Did you know there are over a hundred different species of pine around the world? Some species of pine have large edible seeds (nuts) that are absolutely delicious. You can also use the needles for medicinal purposes. Add some pine needles to simmering water to make tea that is rich in vitamins A and C. Some people have even been known to boil or pan fry and eat the white inner bark and use the pollen as a thickener for soups and stews. Achoo! (NOTE: Some species of pine are poisonous!)
Much like the dandelion and clover, plantain is typically considered a weed that grows just about everywhere you find grass of any type. You know, the ones you used to pick the stems off of and shoot the seed heads at your friends when you were kids. You can pick the green, rippled leaves and leave the tall flower stems. Blanch the leaves and sautee with some butter and garlic just as you would with kale or any other tough green. Plantain also has an inherent medicinal qualities as well. The fresh leaves are applied whole or bruised in the form of a poultice. Rubbed on parts of the body stung by insects, nettles, etc., or as an application to burns and scalds, the leaves will afford relief and will stop the bleeding of minor wounds.
9. Prickly Pear Cactus
A staple in Mexican and Central American diets for hundreds of years, the prickly pear cactus is a very tasty and nutritional plant that can help you survive if you’re stranded in the desert. Carefully remove the spines on the outer skin (otherwise, it’ll feel like you’re swallowing a porcupine). The fruit of the prickly pear cactus ripens in late summer, looks like a red or purplish pear (hence the name) and can be eaten like a fruit. The pad of the plant can be prepared and eaten like a vegetable either raw, boiled or sauteed. The thicker the pad, the older the plant. The older, thicker pads are often tough and stringy. The petals of the flower are typically yellow, pink, purple or red, and can also be eaten raw in a salad.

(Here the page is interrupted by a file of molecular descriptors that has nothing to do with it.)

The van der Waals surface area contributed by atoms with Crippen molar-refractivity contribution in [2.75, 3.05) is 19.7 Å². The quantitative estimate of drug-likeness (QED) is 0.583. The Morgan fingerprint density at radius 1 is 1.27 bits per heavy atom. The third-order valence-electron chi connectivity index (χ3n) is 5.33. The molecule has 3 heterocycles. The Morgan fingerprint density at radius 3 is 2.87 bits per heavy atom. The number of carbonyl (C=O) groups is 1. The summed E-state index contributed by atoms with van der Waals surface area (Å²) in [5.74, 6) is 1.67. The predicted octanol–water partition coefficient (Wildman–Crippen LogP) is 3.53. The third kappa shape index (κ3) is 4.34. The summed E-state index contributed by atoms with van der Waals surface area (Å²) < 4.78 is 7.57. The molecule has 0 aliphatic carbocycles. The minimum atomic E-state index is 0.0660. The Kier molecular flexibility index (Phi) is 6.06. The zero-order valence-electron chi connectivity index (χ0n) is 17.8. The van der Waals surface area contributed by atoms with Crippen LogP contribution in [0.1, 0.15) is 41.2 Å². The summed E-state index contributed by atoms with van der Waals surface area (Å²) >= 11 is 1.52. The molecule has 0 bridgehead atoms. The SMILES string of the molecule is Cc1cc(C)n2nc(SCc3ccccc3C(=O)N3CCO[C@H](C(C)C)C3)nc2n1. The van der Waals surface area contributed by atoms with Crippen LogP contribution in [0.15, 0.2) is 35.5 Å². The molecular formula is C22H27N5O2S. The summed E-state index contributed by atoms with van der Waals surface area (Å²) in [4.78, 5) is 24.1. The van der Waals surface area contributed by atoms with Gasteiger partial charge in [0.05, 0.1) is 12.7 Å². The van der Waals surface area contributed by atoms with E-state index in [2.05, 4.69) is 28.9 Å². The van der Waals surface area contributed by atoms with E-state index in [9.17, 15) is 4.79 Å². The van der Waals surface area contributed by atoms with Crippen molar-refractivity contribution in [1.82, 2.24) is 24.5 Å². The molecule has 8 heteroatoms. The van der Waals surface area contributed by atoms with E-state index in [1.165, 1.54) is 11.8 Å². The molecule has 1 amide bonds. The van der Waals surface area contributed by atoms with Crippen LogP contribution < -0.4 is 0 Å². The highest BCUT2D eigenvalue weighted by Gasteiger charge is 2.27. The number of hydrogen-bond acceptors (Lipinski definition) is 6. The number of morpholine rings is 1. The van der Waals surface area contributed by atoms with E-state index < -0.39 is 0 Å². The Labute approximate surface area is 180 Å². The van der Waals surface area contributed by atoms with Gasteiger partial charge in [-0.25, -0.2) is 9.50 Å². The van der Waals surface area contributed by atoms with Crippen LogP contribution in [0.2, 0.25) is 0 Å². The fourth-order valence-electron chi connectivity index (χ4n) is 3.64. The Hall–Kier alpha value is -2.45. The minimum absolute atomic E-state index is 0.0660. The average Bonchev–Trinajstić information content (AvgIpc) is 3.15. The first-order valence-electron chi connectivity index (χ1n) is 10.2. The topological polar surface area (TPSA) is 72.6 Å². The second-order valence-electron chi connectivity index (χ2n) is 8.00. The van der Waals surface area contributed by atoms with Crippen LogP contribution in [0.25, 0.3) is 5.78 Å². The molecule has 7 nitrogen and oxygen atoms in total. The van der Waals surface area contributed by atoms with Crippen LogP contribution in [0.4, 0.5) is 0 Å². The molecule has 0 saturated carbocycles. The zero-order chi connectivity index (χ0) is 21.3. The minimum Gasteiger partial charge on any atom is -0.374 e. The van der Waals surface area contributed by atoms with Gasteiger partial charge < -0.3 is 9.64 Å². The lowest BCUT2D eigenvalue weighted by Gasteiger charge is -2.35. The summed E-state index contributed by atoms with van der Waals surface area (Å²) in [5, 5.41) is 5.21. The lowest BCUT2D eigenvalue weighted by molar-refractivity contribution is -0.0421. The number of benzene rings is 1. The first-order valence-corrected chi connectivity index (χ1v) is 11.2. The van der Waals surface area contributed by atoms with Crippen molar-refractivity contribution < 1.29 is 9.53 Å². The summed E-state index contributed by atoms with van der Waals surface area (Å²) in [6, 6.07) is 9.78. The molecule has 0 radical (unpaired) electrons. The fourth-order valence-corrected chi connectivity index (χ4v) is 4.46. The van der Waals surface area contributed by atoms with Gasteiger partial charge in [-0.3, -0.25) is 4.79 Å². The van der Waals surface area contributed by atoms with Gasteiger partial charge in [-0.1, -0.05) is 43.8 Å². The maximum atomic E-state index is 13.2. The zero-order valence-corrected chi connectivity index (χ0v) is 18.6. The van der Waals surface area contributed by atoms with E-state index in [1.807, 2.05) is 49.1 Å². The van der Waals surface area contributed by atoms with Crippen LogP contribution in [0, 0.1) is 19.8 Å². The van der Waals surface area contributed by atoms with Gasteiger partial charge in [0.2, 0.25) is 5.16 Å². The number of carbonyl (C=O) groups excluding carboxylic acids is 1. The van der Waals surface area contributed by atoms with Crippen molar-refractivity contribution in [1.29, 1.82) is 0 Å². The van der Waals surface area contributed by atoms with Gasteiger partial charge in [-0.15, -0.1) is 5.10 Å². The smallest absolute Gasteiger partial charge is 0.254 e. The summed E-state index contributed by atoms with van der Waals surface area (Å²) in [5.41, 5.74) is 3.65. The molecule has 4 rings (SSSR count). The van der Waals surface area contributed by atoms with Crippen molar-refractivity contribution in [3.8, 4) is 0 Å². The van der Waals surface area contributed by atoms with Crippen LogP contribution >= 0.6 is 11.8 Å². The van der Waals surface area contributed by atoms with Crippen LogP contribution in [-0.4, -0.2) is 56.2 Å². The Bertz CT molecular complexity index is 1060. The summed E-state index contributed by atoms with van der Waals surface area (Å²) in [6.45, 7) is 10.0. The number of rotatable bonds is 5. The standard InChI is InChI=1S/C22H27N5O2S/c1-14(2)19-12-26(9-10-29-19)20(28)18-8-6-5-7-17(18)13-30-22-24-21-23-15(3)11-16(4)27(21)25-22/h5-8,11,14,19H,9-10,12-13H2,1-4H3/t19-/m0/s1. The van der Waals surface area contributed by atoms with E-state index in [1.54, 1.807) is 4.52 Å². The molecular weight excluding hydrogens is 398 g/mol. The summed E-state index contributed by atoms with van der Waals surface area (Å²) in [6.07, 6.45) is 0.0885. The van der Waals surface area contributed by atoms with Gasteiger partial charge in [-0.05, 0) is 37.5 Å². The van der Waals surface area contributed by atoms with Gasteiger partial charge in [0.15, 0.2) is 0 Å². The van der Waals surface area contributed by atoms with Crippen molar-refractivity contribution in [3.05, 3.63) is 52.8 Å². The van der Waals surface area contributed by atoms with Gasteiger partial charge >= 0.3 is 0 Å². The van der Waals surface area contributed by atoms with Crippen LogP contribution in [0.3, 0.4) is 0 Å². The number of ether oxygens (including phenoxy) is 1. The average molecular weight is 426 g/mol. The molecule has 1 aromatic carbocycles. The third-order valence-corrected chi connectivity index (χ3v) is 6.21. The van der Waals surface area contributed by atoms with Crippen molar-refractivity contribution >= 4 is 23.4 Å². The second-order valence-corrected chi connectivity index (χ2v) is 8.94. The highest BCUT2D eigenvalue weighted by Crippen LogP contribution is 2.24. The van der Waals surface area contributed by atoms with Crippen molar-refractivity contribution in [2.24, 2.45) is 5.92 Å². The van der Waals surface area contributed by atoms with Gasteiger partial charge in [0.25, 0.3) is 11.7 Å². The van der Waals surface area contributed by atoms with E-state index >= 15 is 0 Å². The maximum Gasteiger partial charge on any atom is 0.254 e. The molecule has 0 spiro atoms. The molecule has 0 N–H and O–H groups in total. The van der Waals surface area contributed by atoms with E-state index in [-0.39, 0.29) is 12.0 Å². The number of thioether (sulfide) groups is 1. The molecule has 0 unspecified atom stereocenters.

10. Wild Onions
Wild onions, wild chives, wild ramps and wild garlic all can be found in fields or forests. Some will have flowers, some may not, but any plant you find that smells like onion or garlic is edible. If the plant doesn’t smell like onion or garlic, do not eat it as there are similar looking plants that may be toxic. The whole plant is edible and may be chopped into salads, soups, chili and stews. There is some evidence that eating wild onions, wild garlic or wild chives may reduce blood pressure and lower blood sugar. This is another one of those plants that my friends and I used to eat as kids. At first it was on a dare, but later they became welcome snacks when we were playing fort or riding our bikes in the woods. The ones we found never had flowers, but the shoots looked just like scallions sticking up out of the ground (and tasted like them, too).
Identification and use of wild plants requires particular care and attention. Never eat any plant unless you are absolutely sure that it is edible! It is a good idea to cross-reference your knowledge with a book written by an expert. The information in this article is for educational purposes only. It is not intended as a substitute for medical advice, diagnosis, or treatment. The author assumes no responsibility whatsoever for any adverse effects encountered by the individual. Please harvest wild edibles at your own risk!
As with any foraged food, make sure the plant has not been sprayed with any chemicals and is not growing anywhere that toxic waste is dumped. Try to avoid plants grown too close to the roadways as they tend to contain too much dust and automotive exhaust.